Mobsters, match-fixing allegations and more: Has Yevgeny Kafelnikov’s image survived the onslaught?

Tennis Features

Yevgeny Kafelnikov can’t seem to convince anyone his retirement was legitimate, but is that fair?

Winston Churchill once opined that “Russia is a riddle wrapped in a mystery inside an enigma.” It’s perhaps sad, therefore, that we never got to find out what he would have made of one of Russia’s most brilliantly baffling exports: Yevgeny Kafelnikov.

Kafelnikov is not, perhaps, one of tennis’ greats. He was good, obviously, but not great, despite 26 career titles, two Grand Slams, and six weeks at world number one being better than most achieve. He’s one of only ten players to have ever beaten Roger Federer at Wimbledon and is the last male player to win both the singles and doubles titles at the same Grand Slam. Remarkable, but it’s not the stuff of legend.

On talent alone, it should have been more. It should have been more regardless when you consider he retired, oddly, and ultimately suspiciously, at the age of just 29.

When you look at Kafelnikov, though, the actual tennis almost becomes secondary, the mere background to a far more complex and compelling character.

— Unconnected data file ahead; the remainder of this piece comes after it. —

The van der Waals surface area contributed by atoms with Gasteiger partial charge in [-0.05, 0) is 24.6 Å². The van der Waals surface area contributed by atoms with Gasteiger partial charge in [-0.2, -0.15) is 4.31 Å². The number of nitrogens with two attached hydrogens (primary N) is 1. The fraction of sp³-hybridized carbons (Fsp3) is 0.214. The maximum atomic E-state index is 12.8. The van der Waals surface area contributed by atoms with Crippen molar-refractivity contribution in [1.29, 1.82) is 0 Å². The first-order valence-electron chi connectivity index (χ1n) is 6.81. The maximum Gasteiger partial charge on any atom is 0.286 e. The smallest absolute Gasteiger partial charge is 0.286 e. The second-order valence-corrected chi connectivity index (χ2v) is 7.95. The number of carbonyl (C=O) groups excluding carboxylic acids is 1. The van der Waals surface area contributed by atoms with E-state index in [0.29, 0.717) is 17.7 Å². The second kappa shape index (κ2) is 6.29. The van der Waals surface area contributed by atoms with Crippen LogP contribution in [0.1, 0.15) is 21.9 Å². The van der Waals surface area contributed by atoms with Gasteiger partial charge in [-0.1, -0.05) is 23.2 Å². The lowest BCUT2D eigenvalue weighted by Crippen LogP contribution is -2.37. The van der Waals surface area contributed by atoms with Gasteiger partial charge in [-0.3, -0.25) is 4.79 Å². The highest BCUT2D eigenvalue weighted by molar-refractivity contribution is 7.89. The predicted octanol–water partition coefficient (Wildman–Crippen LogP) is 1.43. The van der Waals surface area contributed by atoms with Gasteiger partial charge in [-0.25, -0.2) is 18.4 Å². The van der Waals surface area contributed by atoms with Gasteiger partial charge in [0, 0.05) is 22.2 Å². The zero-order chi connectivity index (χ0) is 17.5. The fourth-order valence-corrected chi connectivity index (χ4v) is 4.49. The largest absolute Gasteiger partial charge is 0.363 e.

After all, we are talking about someone who played professional poker after he quit tennis and even played nine tournaments on the European golf tour.

The real mystery surrounding Kafelnikov, though, is why he retired so early. There is an official reason, obviously.

“Tennis is a young man’s sport right now,” he said in 2004, a year after his last match but still before his official announcement.

“Obviously there are some exceptions, like [Andre] Agassi. He’s 34 and still competing, but he’s the one and only. And I played 1,000 matches in my tennis career. That’s more than enough, no?

“I began at 19, and now it is impossible to compete with guys 10 years younger.

“They are more hungry. I played five or six matches indoors, at the end of 2003, and I thought, ‘I can’t do this anymore.’

“I was losing to guys who, a couple of years before, I was able to beat with only my left hand. That’s when I realised my time was gone.

“The most important thing was not to disappoint my fans. It is very hard to earn a good image in Russia. So when people on the street in Moscow ask why I stopped playing, I say ‘because I don’t want to see you people crying when I lose.’ They understand that.”

However, there were other stories, other rumours, ones that would challenge that good image and still lay question marks over it today.
In 2016, an Independent Review Panel was convened to investigate evidence of historic match-fixing in tennis.

Published last month, the report claimed it was “concerned about the circumstances” in which a player had retired in 2003 – that player, according to the Telegraph, was Kafelnikov.

The circumstances are indeed eye-opening. In 2003, Kafelnikov lost in straight sets to Fernando Vicente, the world number 68, in Lyon.